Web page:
World's Biggest Country Doesn't Have to Go Far for Cheaper LaborBy and
Just a seven-hour drive south of Moscow, Stary Oskol could be a world away when it comes to the costs of running a business.
For Metalloinvest Holding Co., the bargain was too good to pass up. Starting in July, Russia’s largest iron-ore producer is relocating some management personnel from the capital to the old mining center that’s perhaps best known as the home of the country’s most celebrated mixed-martial-arts fighter. And once its new service hub there is up and running, the company expects to cut its expenses for operations such as bookkeeping and human resources by almost a third.
Billionaire Alisher Usmanov’s Metalloinvest is the latest among a slew of major companies that are seizing on the discrepancies in pay and costs, queuing up for smaller towns left behind during the oil boom years of the past decade. As the economy digs out of its longest recession this century, a tepid recovery is depressing corporate profits and pushing businesses to cut expenses.
“Entrepreneurs at private companies lack the confidence that the future will be any better,” said Dmitry Prokhorenko, head of a department at Russian IT firm IBS that manages human resources for other companies. “That’s why now is the right time to maximize profits and focus on cutting costs.”
With wages on the rise, companies from MMC Norilsk Nickel PJSC to Severstal PJSC are looking to cities like Saratov and Yaroslavl to fill some positions, all the while without straying too far from home. It’s also a way of overcoming the inability or unwillingness of workers to move between different geographical areas despite stark gaps in earnings, a dilemma that’s become a choke point for growth in Russia and left parts of the world’s largest country by territory with entrenched unemployment.
The obstacles for workers vary, ranging from high transport costs and long distances to the difficulty of finding affordable housing, according to the Labor Ministry. A lack of mobility among the workforce may only compound the challenges facing the economy after two years of contraction, with all but seven of Russia’s 85 regions registering increases in poverty between 2013 and 2016.
But newly cost-conscious companies are now giving a host of smaller towns a second look. What the places have in common, besides the cost advantage, is that many are well served by transport links and universities.
For Uber Technologies Inc., which opened a back-office center in Voronezh this year, what made the southeastern city a big draw is its network of educational institutions, according to Irina Gushchina, communications director for the ride-hailing company in Russia and former Soviet states.
“There’s a lot of youth here, a high level of education and interest in contemporary technology and innovations,” she said by email.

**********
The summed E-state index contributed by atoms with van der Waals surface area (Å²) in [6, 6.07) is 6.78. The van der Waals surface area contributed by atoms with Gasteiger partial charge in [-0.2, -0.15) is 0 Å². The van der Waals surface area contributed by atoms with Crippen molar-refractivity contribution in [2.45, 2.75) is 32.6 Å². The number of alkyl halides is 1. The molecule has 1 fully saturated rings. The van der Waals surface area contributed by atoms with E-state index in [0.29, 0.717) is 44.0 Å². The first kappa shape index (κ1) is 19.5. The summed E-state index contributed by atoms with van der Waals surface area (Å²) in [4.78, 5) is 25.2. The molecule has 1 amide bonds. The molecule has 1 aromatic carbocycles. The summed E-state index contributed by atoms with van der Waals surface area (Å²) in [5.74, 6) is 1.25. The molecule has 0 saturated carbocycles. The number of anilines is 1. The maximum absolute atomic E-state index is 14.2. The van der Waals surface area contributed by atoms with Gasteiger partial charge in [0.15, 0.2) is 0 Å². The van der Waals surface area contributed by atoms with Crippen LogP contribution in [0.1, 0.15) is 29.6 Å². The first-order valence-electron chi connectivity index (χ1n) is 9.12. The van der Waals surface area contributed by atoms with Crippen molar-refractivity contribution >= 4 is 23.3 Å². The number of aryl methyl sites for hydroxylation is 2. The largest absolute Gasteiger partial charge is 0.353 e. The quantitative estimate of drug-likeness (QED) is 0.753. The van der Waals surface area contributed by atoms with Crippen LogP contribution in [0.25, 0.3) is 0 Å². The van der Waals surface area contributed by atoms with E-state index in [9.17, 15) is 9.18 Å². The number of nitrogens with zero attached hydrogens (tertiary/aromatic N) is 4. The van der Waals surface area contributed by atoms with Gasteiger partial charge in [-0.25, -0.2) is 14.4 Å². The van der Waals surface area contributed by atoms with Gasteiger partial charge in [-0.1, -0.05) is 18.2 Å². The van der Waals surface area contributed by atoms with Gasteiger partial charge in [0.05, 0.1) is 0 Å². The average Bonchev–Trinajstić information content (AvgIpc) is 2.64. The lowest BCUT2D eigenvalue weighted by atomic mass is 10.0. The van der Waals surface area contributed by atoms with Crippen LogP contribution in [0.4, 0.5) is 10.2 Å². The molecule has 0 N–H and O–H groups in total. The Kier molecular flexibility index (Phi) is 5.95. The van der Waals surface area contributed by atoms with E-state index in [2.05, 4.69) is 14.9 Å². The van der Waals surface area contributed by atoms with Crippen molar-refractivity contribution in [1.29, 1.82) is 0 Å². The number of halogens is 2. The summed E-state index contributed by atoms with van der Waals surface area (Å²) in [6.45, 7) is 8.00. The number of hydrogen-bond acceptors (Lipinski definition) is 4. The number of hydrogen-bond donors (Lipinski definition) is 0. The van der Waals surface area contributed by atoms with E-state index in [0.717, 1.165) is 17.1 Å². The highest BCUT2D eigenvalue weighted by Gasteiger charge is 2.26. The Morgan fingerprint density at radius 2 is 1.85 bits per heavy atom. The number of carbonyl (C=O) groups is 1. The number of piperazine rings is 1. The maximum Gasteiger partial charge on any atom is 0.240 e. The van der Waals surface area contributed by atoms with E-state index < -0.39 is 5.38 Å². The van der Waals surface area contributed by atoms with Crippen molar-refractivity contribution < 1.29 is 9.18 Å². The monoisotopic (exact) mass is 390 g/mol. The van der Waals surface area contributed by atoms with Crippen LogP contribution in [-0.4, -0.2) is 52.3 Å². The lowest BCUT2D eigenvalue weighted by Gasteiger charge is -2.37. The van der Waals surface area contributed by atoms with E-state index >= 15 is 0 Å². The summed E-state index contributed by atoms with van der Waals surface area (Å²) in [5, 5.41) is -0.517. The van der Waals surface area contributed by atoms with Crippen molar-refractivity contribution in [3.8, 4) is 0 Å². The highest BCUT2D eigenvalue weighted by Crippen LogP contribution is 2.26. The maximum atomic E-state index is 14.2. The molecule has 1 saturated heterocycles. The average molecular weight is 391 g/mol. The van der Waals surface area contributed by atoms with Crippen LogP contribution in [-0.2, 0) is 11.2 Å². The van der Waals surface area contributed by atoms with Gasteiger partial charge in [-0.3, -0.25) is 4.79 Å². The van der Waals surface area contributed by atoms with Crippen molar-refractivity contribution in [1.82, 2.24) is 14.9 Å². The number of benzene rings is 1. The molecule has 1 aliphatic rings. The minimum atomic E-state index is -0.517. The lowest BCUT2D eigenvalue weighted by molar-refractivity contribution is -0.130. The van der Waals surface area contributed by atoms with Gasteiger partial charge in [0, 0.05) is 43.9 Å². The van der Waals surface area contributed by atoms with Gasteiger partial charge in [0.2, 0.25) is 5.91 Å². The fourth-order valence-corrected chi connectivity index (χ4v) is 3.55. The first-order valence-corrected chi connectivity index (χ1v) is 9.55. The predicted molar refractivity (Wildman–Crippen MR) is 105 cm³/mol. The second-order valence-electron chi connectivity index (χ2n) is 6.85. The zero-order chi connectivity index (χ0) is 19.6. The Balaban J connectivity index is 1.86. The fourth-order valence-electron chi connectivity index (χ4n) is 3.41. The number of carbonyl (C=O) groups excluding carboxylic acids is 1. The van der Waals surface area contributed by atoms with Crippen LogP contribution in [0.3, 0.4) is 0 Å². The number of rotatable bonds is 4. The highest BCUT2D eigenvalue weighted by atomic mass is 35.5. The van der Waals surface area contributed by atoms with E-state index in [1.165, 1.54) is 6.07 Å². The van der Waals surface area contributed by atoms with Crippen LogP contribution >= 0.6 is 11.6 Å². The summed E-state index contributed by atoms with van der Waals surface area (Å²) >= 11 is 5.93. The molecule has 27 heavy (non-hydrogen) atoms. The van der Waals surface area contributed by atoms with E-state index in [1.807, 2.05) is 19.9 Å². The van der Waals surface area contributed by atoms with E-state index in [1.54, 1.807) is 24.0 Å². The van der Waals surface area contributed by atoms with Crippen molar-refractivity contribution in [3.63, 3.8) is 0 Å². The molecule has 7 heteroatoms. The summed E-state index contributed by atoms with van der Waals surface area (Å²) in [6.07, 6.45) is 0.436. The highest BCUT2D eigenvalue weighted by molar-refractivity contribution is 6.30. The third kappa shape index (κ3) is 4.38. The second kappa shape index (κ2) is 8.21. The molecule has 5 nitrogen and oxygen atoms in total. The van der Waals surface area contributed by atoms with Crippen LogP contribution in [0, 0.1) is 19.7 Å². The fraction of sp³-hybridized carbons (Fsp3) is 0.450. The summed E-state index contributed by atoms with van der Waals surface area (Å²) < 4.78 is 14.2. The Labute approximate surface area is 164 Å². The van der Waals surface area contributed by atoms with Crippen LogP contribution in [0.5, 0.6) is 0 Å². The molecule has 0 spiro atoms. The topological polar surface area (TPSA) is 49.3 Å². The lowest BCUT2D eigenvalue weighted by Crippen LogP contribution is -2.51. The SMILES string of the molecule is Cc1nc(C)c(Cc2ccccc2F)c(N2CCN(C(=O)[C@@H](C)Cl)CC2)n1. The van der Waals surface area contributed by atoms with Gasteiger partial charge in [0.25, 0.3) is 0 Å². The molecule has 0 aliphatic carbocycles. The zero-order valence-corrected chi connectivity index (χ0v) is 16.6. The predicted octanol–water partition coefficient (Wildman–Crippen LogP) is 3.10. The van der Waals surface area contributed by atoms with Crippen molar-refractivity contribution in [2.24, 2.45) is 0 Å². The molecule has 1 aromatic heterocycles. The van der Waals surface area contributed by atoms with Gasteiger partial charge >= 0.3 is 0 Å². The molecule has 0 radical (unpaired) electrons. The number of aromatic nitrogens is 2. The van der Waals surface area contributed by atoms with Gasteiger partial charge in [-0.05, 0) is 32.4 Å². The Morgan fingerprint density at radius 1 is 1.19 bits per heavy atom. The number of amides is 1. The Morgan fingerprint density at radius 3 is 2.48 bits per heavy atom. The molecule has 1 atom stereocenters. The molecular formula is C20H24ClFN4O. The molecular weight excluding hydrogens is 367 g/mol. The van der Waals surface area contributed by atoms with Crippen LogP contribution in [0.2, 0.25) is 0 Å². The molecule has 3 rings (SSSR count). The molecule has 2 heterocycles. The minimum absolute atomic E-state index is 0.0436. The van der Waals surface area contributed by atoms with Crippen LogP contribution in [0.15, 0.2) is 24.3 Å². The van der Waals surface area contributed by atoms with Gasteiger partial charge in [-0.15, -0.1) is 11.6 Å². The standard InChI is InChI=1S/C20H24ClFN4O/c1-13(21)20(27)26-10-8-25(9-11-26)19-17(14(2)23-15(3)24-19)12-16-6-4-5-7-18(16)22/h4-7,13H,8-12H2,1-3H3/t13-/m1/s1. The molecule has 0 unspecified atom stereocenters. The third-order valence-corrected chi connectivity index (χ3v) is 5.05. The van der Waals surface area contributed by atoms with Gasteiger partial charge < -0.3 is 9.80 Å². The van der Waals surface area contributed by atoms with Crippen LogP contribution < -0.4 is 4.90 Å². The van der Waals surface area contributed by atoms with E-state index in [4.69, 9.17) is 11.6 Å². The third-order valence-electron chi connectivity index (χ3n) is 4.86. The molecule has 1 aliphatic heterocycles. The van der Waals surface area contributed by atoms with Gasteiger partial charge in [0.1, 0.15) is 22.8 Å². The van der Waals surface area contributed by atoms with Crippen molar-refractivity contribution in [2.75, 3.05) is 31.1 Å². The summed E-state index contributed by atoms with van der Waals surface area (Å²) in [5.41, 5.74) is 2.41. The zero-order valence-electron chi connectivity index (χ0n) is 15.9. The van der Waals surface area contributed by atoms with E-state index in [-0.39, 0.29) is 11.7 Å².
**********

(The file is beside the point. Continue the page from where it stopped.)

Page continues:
Sufficient space to accommodate the new arrivals is another factor, with broker Knight Frank LLP saying businesses are increasingly considering cheaper options for offices outside major cities.
“It’s part of a general trend of saving funds and optimizing costs,” said Konstantin Losyukov, head of the office real estate department at Knight Frank in Russia. “Maybe previously that was less pronounced because there was enough money and no one gave it much thought.”
The creeping expansion of corporate geography has taken X5 Retail Group to Penza, a city of more than 500,000 people about 640 kilometers (400 miles) southeast of Moscow, where the country’s largest grocery chain outsourced its recruitment system. Cherepovets-based steelmaker Severstal has a service hub in Yaroslavl, 260 kilometers away from its main smelter in northern Russia.
Norilsk Nickel, Russia’s biggest miner, last year picked Saratov to house its personnel responsible for payroll administration and human resources of some of its units. Its presence will expand in the port city on the Volga River as the company’s home base inside the Arctic circle got its first broadband internet this month, allowing for further centralization of administrative functions.
Meanwhile, United Co. Rusal, the country’s biggest aluminum producer, has service hubs in the Siberian city of Krasnoyarsk and Kamensk-Uralsky in the Sverdlovsk region, which allow to reduce the operating cost of management by half, according to the company’s press service.
Metalloinvest’s Anton Grigoriev, who relocated from Moscow to Stary Oskol, believes the smaller city makes up in career prospects what it may lack in some amenities. The 29-year-old specialist in metallurgical technology says any difficulties his family is facing are only temporary. Meanwhile, it doesn’t take him as long to get to where he can do sports.
“It’s a start of a new life stage for me,” Grigoriev said.